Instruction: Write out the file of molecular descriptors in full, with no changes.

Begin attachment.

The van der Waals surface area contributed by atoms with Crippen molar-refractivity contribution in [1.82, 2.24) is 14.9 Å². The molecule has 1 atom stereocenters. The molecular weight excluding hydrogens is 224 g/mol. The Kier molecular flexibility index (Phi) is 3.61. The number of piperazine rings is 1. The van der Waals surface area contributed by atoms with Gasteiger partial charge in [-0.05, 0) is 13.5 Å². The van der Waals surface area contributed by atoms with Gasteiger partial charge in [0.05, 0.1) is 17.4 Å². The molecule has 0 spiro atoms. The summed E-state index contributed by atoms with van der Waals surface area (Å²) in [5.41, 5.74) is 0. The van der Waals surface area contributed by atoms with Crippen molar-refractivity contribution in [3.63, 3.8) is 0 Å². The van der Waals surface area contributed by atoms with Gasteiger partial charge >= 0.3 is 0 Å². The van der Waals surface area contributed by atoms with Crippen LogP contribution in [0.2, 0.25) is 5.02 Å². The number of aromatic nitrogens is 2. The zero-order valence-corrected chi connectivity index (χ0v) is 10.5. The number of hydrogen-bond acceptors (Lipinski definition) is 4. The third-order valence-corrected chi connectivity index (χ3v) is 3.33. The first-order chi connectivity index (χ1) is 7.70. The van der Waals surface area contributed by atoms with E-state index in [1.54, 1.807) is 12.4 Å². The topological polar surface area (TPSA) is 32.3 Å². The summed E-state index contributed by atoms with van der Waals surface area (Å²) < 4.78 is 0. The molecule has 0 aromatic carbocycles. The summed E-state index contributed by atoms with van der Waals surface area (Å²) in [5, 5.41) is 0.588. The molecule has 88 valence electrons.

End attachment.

The van der Waals surface area contributed by atoms with Crippen molar-refractivity contribution in [1.82, 2.24) is 14.9 Å². The molecule has 1 atom stereocenters. The molecular weight excluding hydrogens is 224 g/mol. The Kier molecular flexibility index (Phi) is 3.61. The number of piperazine rings is 1. The van der Waals surface area contributed by atoms with Gasteiger partial charge in [-0.05, 0) is 13.5 Å². The van der Waals surface area contributed by atoms with Gasteiger partial charge in [0.05, 0.1) is 17.4 Å². The molecule has 0 spiro atoms. The summed E-state index contributed by atoms with van der Waals surface area (Å²) in [5.41, 5.74) is 0. The van der Waals surface area contributed by atoms with Crippen molar-refractivity contribution in [3.63, 3.8) is 0 Å². The van der Waals surface area contributed by atoms with Gasteiger partial charge >= 0.3 is 0 Å². The van der Waals surface area contributed by atoms with Crippen LogP contribution in [0.2, 0.25) is 5.02 Å². The number of aromatic nitrogens is 2. The zero-order valence-corrected chi connectivity index (χ0v) is 10.5. The number of hydrogen-bond acceptors (Lipinski definition) is 4. The third-order valence-corrected chi connectivity index (χ3v) is 3.33. The first-order chi connectivity index (χ1) is 7.70. The van der Waals surface area contributed by atoms with E-state index in [1.54, 1.807) is 12.4 Å². The topological polar surface area (TPSA) is 32.3 Å². The summed E-state index contributed by atoms with van der Waals surface area (Å²) < 4.78 is 0. The molecule has 0 aromatic carbocycles. The summed E-state index contributed by atoms with van der Waals surface area (Å²) in [5, 5.41) is 0.588. The molecule has 88 valence electrons.